Beginning in 2002, there have been major waterbird die-offs every spring and fall in Lake Onalaska (Navigation Pool 7 of the Upper Mississippi River) located near La Crosse, Wisconsin. This area is part of the Upper Mississippi River National Wildlife and Fish Refuge (UMR Refuge) and lies within the Mississippi Flyway, through which an estimated 40 percent of the continent's waterfowl migrate. Through the 2006 spring migration, total mortality on the UMR Refuge was estimated at 22,000 to 26,000 birds, primarily American coots (Fulica americana) and lesser scaup (Aythya affinis). Two trematodes (Sphaeridiotrema globulus and Cyathocotyle bushiensis) that use the exotic faucet snail (Bithynia tentaculata) as an intermediate host were found to infect and kill the waterbirds. The faucet snail was introduced into the United States from Europe in the late 1800s. Because Lake Onalaska is a major spring and fall stop-over area for waterfowl in the Mississippi Flyway, concerns were raised that the snail and trematodes may be spreading to other waterfowl stop-over areas on the river. Exploratory sampling for faucet snails was conducted in 2005 and 2006 in navigation Pools 4-9 (excluding Pool 5a which is located between Pools 5 and 6), 11, and 13. Infected snails were found in all the sampled pools except Pool 6. To our knowledge, these are the first records of faucet snails and associated trematodes beyond those found in Pool 7, Lake Onalaska. Waterbird die-offs are becoming a UMR Refuge-wide problem. Information obtained through research and monitoring, including the identification of the origin of infections in snails and birds and the role various environmental factors have on this process, should help guide managers to develop effective mitigation and control measures.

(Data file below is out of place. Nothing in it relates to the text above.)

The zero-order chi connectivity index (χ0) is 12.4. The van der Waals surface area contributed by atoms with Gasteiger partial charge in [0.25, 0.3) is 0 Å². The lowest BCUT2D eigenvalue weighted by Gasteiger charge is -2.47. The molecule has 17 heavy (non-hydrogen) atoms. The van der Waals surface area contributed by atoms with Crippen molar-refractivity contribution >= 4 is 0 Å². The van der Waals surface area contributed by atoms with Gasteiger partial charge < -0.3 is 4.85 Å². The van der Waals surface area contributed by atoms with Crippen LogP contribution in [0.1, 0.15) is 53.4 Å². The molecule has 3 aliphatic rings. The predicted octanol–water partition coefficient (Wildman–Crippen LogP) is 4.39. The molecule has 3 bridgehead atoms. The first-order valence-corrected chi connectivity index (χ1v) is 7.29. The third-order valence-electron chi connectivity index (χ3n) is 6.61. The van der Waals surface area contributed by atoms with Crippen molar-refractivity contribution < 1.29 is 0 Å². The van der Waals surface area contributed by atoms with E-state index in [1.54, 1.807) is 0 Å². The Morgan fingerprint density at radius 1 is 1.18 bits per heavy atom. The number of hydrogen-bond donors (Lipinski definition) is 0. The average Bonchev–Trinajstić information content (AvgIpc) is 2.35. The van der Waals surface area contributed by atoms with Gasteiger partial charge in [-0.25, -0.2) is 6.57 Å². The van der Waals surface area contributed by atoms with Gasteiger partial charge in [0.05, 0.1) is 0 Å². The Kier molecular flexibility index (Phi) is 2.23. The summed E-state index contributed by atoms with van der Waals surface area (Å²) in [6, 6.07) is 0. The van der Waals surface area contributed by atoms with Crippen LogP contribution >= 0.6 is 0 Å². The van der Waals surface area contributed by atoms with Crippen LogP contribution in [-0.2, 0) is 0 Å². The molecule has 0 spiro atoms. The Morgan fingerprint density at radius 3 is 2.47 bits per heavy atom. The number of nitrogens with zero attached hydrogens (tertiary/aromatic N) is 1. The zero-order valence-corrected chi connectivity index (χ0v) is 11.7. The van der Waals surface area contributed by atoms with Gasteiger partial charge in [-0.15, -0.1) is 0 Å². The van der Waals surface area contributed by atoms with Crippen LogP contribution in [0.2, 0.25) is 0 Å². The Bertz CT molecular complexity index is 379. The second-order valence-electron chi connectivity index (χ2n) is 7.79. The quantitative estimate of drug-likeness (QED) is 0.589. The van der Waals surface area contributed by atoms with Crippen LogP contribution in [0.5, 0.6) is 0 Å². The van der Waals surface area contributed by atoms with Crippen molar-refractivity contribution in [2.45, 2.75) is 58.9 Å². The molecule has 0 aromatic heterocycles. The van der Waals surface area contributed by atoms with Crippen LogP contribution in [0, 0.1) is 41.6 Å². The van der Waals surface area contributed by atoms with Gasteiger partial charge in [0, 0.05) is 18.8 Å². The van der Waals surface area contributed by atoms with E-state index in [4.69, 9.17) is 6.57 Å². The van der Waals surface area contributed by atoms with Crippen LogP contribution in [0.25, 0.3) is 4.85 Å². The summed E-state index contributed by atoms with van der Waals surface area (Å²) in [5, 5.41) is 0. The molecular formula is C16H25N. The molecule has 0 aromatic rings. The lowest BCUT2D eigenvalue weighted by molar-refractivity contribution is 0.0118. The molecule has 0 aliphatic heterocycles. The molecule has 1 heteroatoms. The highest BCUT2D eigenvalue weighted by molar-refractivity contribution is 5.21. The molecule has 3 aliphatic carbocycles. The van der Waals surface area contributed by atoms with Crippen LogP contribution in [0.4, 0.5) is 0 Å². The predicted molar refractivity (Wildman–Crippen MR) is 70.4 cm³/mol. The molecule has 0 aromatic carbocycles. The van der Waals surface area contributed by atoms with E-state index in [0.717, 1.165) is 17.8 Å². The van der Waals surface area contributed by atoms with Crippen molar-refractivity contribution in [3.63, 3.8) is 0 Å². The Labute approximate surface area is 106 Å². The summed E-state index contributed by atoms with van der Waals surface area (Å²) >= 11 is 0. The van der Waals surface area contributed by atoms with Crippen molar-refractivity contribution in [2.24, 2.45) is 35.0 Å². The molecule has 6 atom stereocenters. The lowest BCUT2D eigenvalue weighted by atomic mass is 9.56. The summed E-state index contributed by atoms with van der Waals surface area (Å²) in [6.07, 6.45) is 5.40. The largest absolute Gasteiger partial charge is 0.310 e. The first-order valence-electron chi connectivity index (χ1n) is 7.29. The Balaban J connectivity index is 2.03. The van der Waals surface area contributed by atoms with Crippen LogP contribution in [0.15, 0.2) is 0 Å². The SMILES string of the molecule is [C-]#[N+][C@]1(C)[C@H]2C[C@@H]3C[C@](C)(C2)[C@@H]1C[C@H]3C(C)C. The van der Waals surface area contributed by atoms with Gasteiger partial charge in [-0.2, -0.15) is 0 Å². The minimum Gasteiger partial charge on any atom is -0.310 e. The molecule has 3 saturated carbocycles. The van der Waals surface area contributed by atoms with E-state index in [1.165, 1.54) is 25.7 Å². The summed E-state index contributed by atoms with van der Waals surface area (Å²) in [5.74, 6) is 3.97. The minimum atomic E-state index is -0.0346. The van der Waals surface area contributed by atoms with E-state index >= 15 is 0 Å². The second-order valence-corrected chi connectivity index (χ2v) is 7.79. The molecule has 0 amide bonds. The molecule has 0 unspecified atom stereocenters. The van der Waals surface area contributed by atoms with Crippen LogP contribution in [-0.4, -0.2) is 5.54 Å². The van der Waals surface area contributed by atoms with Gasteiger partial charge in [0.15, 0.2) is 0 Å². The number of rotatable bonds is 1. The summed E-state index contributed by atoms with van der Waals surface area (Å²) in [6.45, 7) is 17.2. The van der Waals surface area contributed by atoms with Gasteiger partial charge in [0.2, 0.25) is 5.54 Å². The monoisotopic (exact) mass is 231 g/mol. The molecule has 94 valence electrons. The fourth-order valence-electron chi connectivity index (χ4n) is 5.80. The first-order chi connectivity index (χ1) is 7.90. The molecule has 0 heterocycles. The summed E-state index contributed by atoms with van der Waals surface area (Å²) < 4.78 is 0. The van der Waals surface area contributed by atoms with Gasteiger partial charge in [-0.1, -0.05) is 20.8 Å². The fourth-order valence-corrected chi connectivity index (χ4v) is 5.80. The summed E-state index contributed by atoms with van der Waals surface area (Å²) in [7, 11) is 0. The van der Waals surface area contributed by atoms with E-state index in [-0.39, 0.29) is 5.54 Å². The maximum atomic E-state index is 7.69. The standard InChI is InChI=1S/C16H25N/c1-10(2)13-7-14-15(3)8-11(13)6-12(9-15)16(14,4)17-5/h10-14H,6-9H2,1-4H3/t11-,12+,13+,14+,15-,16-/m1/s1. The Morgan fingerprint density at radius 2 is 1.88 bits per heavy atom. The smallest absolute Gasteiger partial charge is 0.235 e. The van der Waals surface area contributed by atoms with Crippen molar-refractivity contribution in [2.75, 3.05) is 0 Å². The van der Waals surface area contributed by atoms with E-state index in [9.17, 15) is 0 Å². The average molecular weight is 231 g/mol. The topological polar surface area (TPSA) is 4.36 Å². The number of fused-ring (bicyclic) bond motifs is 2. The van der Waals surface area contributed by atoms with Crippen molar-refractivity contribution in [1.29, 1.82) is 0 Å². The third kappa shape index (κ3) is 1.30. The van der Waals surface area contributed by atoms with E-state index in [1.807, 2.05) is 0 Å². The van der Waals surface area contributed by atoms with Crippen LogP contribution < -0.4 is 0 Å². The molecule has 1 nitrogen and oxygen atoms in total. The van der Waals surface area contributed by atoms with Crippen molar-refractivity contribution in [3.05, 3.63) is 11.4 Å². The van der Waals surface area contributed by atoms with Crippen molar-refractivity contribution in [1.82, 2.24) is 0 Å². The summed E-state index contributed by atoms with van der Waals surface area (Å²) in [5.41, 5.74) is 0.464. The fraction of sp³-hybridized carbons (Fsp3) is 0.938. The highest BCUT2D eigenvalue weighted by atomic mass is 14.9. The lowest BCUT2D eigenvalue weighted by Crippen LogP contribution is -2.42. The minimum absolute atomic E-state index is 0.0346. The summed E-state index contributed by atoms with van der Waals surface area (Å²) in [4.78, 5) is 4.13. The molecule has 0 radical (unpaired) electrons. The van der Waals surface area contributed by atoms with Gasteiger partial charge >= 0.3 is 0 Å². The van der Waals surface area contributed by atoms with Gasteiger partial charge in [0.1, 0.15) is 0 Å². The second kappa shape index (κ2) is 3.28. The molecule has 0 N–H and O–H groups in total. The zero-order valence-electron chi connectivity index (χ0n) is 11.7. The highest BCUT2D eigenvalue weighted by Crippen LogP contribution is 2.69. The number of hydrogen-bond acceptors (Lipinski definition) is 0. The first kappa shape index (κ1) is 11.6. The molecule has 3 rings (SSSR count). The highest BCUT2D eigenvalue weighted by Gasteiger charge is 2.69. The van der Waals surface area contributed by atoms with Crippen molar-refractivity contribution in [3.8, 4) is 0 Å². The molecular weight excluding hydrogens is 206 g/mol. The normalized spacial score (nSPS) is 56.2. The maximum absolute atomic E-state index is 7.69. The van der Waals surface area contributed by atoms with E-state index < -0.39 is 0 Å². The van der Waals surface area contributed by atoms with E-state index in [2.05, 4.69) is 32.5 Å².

Additional Publication Details
USGS Numbered Series
Finding the Exotic Faucet Snail (Bithynia tentaculata): Investigation of Waterbird Die-Offs on the Upper Mississippi River National Wildlife and Fish Refuge
Geological Survey (U.S.)
Upper Midwest Environmental Sciences Center, National Wildlife Health Center